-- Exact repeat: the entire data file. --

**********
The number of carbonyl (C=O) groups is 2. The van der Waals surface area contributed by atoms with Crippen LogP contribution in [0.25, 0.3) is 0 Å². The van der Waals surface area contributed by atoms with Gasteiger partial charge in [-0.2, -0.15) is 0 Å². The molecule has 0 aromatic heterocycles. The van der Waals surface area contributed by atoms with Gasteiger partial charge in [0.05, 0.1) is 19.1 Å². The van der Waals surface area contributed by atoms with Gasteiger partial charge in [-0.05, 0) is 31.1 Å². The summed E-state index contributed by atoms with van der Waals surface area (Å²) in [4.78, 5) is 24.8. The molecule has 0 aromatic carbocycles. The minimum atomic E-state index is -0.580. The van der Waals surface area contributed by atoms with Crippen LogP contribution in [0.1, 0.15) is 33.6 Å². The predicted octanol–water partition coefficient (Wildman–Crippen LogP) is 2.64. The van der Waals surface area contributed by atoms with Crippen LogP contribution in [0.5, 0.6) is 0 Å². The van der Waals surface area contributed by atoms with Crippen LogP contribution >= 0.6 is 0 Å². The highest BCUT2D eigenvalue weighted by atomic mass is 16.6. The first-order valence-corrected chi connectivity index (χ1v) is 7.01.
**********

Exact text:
The number of carbonyl (C=O) groups is 2. The van der Waals surface area contributed by atoms with Crippen LogP contribution in [0.25, 0.3) is 0 Å². The van der Waals surface area contributed by atoms with Gasteiger partial charge in [-0.2, -0.15) is 0 Å². The molecule has 0 aromatic heterocycles. The van der Waals surface area contributed by atoms with Gasteiger partial charge in [0.05, 0.1) is 19.1 Å². The van der Waals surface area contributed by atoms with Gasteiger partial charge in [-0.05, 0) is 31.1 Å². The summed E-state index contributed by atoms with van der Waals surface area (Å²) in [4.78, 5) is 24.8. The molecule has 0 aromatic carbocycles. The minimum atomic E-state index is -0.580. The van der Waals surface area contributed by atoms with Crippen LogP contribution in [0.1, 0.15) is 33.6 Å². The predicted octanol–water partition coefficient (Wildman–Crippen LogP) is 2.64. The van der Waals surface area contributed by atoms with Crippen LogP contribution in [0.5, 0.6) is 0 Å². The van der Waals surface area contributed by atoms with Crippen LogP contribution >= 0.6 is 0 Å². The highest BCUT2D eigenvalue weighted by atomic mass is 16.6. The first-order valence-corrected chi connectivity index (χ1v) is 7.01.